Deere has established a valuable brand over its 175 year history. People throughout the United States and Canada have seen Deere's famous green machines. Deere currently has a 60% share of the farm equipment market in the U.S. and Canada. The strength of the Deere brand has been recognized by Interbrand as one of the 100 best global brands. According to Interbrand, Deere's brand value in 2012 was estimated to be worth $4.22 billion dollars (a 16% increase over 2011). Deere's brand value is higher than other well-known brands such as Starbucks (NASDAQ:SBUX), Mastercard (NYSE:MA), Harley Davidson (NYSE:HOG), and Ferrari. Deere's focus on delivering excellent products known for innovation and reliability are increasing the value of Deere's brand year after year.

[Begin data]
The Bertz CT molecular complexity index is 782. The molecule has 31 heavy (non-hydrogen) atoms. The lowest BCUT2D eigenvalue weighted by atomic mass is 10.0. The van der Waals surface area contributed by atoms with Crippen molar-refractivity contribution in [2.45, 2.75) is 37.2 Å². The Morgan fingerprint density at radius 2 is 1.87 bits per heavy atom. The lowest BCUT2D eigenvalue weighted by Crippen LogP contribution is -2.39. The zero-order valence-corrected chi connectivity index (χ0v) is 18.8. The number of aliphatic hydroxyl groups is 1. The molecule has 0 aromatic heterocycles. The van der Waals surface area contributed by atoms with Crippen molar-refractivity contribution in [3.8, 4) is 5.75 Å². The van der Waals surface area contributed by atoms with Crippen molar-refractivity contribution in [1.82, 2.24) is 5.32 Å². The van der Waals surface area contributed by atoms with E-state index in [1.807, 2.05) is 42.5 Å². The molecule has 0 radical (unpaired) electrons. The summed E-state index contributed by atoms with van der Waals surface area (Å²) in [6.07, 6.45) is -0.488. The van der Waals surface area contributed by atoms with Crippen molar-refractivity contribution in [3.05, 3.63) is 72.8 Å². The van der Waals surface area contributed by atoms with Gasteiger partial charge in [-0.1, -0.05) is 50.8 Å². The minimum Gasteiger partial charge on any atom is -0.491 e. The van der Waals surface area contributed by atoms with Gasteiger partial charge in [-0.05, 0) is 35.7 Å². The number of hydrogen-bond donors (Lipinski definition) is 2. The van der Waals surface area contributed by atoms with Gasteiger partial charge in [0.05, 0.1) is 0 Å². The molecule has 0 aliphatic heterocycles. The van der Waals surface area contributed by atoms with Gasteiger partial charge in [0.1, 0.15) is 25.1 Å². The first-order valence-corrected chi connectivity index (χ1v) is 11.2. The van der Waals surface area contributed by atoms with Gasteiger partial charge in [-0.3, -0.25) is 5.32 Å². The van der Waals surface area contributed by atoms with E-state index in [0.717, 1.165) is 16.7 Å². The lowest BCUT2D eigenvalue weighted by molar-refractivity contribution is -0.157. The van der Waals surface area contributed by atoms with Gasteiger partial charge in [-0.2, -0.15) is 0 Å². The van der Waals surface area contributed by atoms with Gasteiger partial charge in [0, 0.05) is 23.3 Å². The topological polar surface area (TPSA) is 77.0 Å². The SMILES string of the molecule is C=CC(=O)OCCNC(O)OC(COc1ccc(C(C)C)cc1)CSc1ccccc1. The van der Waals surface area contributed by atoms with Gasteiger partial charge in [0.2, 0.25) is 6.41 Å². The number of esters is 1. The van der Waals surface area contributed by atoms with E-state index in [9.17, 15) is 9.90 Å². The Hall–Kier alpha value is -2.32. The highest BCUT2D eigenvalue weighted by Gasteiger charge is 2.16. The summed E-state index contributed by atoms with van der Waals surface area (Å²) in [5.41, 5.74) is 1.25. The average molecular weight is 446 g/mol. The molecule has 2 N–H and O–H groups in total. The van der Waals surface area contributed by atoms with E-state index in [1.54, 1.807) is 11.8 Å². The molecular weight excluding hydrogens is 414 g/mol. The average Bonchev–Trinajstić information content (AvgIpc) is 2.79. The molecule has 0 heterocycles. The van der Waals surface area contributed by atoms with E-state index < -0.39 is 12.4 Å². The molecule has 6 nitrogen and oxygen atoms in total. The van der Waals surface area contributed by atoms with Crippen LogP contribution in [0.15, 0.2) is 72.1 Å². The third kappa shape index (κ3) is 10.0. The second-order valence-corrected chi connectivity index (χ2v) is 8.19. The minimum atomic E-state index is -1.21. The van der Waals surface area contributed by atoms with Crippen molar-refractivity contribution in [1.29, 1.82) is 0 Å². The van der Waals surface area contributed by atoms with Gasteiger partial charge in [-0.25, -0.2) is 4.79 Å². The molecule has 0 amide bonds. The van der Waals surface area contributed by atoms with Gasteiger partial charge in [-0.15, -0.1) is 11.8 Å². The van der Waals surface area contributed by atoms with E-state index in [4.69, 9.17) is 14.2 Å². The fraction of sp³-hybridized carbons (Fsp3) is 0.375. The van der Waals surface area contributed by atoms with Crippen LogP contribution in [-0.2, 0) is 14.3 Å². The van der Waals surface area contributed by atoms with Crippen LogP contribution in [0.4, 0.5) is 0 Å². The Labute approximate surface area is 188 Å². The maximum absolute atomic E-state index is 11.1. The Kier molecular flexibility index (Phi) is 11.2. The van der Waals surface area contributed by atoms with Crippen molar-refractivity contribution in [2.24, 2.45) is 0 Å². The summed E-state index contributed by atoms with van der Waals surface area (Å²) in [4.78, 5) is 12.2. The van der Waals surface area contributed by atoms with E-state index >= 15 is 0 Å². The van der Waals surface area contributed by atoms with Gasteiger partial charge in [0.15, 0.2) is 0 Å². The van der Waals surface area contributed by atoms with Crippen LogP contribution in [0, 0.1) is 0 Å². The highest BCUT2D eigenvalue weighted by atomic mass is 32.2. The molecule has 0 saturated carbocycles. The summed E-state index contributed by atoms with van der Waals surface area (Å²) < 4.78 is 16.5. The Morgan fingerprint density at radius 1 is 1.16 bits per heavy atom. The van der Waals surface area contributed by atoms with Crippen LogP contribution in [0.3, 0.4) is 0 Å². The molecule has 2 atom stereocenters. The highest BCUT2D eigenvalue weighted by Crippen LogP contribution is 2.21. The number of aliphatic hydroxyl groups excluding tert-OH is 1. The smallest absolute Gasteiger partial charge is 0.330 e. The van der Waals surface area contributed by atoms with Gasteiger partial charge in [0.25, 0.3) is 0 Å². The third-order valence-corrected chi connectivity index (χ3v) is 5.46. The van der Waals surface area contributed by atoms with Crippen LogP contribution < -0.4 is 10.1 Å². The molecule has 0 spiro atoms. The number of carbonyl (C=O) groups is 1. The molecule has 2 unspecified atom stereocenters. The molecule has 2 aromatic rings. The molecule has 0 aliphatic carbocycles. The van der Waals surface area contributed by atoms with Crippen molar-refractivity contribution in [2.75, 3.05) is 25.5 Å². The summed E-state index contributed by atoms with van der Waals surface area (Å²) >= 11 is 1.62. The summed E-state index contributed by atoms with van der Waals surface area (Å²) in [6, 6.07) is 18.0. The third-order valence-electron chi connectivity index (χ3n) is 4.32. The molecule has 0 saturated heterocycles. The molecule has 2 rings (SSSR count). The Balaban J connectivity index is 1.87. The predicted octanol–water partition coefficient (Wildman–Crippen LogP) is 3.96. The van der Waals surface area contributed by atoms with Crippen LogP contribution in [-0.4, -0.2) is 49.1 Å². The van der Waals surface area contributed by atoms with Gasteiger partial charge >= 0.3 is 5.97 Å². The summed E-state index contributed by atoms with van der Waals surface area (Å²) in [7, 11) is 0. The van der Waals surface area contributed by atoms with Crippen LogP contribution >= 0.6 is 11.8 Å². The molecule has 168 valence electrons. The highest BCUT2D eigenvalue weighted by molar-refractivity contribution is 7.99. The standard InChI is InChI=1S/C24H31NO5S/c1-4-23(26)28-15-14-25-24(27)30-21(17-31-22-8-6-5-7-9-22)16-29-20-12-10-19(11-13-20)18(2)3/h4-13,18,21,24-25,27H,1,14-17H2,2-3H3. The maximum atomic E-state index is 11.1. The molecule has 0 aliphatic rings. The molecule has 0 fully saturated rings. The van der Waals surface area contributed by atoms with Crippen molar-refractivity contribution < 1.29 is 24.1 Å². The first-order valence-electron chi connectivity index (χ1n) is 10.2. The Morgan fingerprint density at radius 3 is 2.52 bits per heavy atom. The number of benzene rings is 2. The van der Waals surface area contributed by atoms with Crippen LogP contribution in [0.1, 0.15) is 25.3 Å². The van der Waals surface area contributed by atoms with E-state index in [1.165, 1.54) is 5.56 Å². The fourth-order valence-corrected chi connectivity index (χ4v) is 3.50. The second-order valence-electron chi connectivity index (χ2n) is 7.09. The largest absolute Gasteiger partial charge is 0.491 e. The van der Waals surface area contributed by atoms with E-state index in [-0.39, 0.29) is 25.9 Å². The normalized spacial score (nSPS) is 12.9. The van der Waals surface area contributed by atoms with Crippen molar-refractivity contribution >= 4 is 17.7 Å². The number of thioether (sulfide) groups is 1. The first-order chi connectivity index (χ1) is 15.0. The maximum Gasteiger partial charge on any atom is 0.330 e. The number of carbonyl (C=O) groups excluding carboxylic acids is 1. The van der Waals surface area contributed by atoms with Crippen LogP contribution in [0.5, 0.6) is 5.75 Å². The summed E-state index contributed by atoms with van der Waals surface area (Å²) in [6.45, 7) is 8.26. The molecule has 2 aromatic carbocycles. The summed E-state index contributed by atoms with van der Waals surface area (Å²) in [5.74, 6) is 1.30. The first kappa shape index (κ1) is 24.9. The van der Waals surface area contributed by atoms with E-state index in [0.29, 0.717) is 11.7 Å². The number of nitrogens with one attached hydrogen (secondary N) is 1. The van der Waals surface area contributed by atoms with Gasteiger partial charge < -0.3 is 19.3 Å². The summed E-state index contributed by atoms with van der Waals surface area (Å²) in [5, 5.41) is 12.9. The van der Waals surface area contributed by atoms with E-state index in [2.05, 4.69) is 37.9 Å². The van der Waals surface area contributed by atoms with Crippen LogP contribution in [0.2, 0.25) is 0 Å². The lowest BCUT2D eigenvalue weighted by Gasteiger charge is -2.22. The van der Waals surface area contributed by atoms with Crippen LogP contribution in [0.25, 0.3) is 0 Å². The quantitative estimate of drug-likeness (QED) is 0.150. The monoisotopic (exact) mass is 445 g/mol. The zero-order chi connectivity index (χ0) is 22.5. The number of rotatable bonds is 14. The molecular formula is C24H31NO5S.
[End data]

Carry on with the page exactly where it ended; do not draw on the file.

To build on its strong track record over the past 10 years, Deere's management unveiled a new strategy in 2010 [pdf] that calls for aggressive expansion of revenues and profits to meet increasing demand for agricultural and construction machinery throughout the world. Deere's management has set forth concrete goals that would create substantial shareholder value through 2018 if the goals are met. It is aiming to achieve $50 billion in annual sales at mid-cycle by 2018 (which means normal, not extraordinary sales volumes). This would represent a 38% increase in sales from the 2012 level of revenues. The strategy also calls for operating margins of no less than 12% at mid-cycle by 2014. Deere's management is optimistic that it can meet these aggressive goals because of two long-term macro-economic tailwinds that support Deere's global growth opportunities.